Parents to Brush Up on Healthy Teeth — Simple Steps for
knows that a healthy smile is a sign of a happy child, and oral health
experts agree that creating those healthy smiles begins in infancy. In
observation of National Children’s Dental Health Month (February),
experts from the Centers for Disease Control and Prevention (CDC) have
released a set of pediatric oral health tips, Brush Up on Healthy
Teeth: Simple Steps for Kids’ Smiles.
The simple steps assist
parents in taking care of their children’s teeth as well as aid in
teaching proper dental habits. Proper dental health practices such as
drinking fluoridated water and brushing with a "pea-sized"
amount of fluoride toothpaste can greatly improve oral health in children.
Fluoride works by stopping or even reversing tooth decay. Research has
shown that brushing with toothpaste that contains fluoride lowers the risk
of decay by 15-30 percent, and drinking fluoridated water lowers the risk
by 18-40 percent.
health care in infancy, along with the proper use of fluoride, reduces the
risk of tooth decay and improves overall health," said Dr. William R.
Maas, Director of the CDC’s Division of Oral Health. "There are
effective measures that parents can take that are safe, effective and
simple, but it’s important that parents understand oral health and begin
The CDC recommends the
following Simple Steps for Kids’ Smiles:
Start cleaning teeth
the first tooth appears, begin cleaning by wiping with a clean, damp
cloth every day. When more teeth come in, switch to a small, soft
toothbrush. Begin using toothpaste with fluoride when the child is two
years old. Use toothpaste with fluoride earlier if your child’s doctor
or dentist recommends it.
Use the right amount
of fluoride toothpaste.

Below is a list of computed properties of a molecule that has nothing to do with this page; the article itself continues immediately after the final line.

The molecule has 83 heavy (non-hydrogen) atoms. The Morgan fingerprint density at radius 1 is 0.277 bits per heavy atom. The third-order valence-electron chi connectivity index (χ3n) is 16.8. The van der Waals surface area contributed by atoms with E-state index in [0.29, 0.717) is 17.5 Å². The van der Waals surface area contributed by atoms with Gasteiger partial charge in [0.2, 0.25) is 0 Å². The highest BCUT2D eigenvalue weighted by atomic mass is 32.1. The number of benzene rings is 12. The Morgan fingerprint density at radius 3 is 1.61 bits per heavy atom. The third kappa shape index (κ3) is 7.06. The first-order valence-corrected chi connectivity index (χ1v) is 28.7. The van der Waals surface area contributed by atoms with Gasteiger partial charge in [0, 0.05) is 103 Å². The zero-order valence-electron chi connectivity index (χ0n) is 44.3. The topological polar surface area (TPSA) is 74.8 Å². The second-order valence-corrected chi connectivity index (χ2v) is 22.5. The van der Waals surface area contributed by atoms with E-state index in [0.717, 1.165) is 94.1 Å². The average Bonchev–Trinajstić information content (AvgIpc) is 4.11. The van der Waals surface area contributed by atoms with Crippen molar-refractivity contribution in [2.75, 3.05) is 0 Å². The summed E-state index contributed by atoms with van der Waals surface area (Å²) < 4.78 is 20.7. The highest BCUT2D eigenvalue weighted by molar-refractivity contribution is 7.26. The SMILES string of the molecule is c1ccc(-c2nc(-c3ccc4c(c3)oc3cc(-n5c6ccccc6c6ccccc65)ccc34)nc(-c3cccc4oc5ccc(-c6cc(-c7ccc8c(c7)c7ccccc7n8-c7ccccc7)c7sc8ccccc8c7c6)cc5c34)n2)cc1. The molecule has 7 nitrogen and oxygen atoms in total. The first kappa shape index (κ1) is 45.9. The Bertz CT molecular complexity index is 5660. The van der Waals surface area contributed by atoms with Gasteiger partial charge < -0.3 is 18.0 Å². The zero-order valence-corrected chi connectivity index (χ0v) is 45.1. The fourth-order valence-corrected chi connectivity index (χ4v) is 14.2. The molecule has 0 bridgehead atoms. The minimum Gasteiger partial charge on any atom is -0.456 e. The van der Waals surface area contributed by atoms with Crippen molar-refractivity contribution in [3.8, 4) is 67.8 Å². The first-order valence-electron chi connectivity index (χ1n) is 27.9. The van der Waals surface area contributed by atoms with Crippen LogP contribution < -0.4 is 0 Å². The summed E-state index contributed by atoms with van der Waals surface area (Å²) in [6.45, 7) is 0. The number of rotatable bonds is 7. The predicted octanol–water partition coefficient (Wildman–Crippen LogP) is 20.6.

Fluoride is important in fighting cavities. But if children
younger than six years swallow too much fluoride, their teeth may have
white spots. To keep this from happening, use only a small amount of
toothpaste (about the size of a pea). Teach your child to spit out the
toothpaste and to rinse well after brushing.
Brush your child’s teeth twice a day until your child has
the skill to handle the toothbrush alone. Then, continue to closely
watch brushing to make sure your child is doing a thorough job and using
only a small amount of toothpaste.
Talk to your child’s
doctor or dentist.
Check with the doctor or dentist about your child’s
specific fluoride needs. After age two, most children get the right
amount of fluoride to help prevent cavities if they drink water that
contains fluoride and brush their teeth with a pea-size amount of
fluoride toothpaste twice a day.
Parents of children
over the age of six months should ask about the need for a fluoride
supplement if drinking water does not have enough fluoride. Also, do not
let a child younger than six years old use a fluoride mouth rinse unless
the child’s doctor or dentist recommends it.